But it is Barbie who emerges a the book's focus. Her friend and colleague, Edwina Crane, opened the sequence of novels. She was also attached in the 1942 riots, and then later she committed suttee, her mind allegedly disturbed by what had happened. It was an act that Barbie could not and still can not understand, provoking her to question whether her life devoted to bringing Indian children to God might just have been mis-spent. Sarah Layton will still talk to her, but Mildred hates her. And so when...

But then this is all plot, and the reader wants this to unfold anew from the book, itself. Let it be said that the characters of The Towers Of Silence interact in remarkably complex ways. But what is actually said is only ever a small part of a much bigger story. It was Lawrence Durrell who described the English having a hard and horny outer shell, but soft at centre, exploring the world via sensitive antennae called humour and prejudice. And this description fits the way in which the colonial British in India have become a caricature of a society that no longer exists in the home country. Change is inevitable, and when it comes it is likely that those left rootless by it will be laid out on a tower of silence, the place where Parsees leave their dead to be picked to bones by raptors, where all the fleshed-out airs and graces of class will fall away.

Paul Scott's novel is sensitive, but analytical enough to have a vicious streak. It is full of rumours and, of course, prejudice, especially in the way that its characters deal with anyone suspected of having lower social status than themselves. And if you are a colonial British in India, that's just about everyone, despite the lack of obvious future that the way of life might claim.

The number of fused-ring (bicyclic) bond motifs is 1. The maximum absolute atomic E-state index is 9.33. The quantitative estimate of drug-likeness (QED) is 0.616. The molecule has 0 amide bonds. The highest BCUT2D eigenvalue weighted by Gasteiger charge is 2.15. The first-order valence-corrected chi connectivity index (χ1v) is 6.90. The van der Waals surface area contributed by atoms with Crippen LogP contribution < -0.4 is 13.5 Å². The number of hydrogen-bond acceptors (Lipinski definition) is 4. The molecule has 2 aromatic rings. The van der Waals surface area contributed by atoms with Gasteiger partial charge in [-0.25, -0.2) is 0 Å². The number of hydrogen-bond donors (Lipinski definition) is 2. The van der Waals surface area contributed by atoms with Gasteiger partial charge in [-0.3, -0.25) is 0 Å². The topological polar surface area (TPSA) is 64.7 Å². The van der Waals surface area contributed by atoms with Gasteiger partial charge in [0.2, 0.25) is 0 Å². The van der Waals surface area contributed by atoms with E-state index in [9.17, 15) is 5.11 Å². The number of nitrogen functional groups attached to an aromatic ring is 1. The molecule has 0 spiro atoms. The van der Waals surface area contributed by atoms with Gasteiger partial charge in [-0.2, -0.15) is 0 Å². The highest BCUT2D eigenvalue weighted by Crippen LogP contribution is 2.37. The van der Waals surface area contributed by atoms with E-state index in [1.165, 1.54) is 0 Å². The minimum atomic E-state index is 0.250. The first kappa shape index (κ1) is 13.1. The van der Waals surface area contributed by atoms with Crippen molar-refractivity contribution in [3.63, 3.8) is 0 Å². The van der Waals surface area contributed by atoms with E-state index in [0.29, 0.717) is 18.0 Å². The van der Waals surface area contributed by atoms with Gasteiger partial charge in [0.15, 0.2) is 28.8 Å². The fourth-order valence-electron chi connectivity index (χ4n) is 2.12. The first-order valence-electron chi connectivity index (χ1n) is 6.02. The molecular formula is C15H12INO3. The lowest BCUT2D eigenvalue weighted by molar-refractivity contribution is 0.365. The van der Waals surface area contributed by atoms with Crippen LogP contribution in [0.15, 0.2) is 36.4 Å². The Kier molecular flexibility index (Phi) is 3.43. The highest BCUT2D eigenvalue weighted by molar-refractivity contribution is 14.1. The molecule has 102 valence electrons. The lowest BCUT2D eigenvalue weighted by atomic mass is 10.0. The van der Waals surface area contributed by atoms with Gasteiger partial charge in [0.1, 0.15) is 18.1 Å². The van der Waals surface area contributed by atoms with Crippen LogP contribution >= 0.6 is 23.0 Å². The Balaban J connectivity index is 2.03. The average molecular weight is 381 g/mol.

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4.0 out of 5 stars Towers of Silence, 13 Feb 2014
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Excellent story in the Raj Quartet series by Paul Scott. A good story brilliantly told and it holds the reader from start to finish.
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5.0 out of 5 stars lovely book which I shall read more than once, 11 Oct 2013
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I have read a great deal about the Raj, from straight history to romantic novels, about lost and lonely subalterns on the Khyber Pass, boat loads of females going to India to be married, and some returning empty!!...Ghandi and the politics of the times..I have loved it all. I would strongly recommend The Raj Quartet to anyone whether they have an interest in India or not. Scotts prose is glorious, his characters very memorable. Git yourself a cuppa hot chocolate and enjoy
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0 of 1 people found the following review helpful
5.0 out of 5 stars Unmissable, 8 Nov 2012
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This review is from: The Towers Of Silence (The Raj Quartet) (Kindle Edition)
This quartet is truly unmissable. I would suggest reading it in the correct order to follow the stories. I found all the books to be equally interesting and informative about life in India prior to and during WWII.

The only down side to these books is that the author is no longer alive and cannot give us a similar view on the world today as it would be most interesting to see if the racism and class boundaries promolgated by the ruling powers whether Indian or British still exist today in as great a way as they did when this quartet was conceived and written.

Brilliant.